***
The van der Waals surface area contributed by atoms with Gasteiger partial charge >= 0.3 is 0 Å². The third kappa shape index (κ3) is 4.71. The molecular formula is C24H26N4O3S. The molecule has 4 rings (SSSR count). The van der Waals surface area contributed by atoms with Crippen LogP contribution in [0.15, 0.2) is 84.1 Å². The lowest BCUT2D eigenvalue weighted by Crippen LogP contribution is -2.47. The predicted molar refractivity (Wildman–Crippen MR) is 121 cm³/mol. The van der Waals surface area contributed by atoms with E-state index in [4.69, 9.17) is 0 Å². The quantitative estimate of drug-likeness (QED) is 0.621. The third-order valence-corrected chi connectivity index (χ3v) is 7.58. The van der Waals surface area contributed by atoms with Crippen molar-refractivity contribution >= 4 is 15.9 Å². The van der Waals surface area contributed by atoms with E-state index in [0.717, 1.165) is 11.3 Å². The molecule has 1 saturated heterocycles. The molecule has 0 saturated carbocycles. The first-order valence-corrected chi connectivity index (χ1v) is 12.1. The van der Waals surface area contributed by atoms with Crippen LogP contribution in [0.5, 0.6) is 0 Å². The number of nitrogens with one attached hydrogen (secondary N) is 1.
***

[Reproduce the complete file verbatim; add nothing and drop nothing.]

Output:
The van der Waals surface area contributed by atoms with Gasteiger partial charge >= 0.3 is 0 Å². The third kappa shape index (κ3) is 4.71. The molecular formula is C24H26N4O3S. The molecule has 4 rings (SSSR count). The van der Waals surface area contributed by atoms with Crippen LogP contribution in [0.15, 0.2) is 84.1 Å². The lowest BCUT2D eigenvalue weighted by Crippen LogP contribution is -2.47. The predicted molar refractivity (Wildman–Crippen MR) is 121 cm³/mol. The van der Waals surface area contributed by atoms with E-state index in [4.69, 9.17) is 0 Å². The quantitative estimate of drug-likeness (QED) is 0.621. The third-order valence-corrected chi connectivity index (χ3v) is 7.58. The van der Waals surface area contributed by atoms with Crippen molar-refractivity contribution >= 4 is 15.9 Å². The van der Waals surface area contributed by atoms with E-state index in [0.717, 1.165) is 11.3 Å². The molecule has 1 saturated heterocycles. The molecule has 0 saturated carbocycles. The first-order valence-corrected chi connectivity index (χ1v) is 12.1. The van der Waals surface area contributed by atoms with Crippen LogP contribution in [0.5, 0.6) is 0 Å². The number of nitrogens with one attached hydrogen (secondary N) is 1.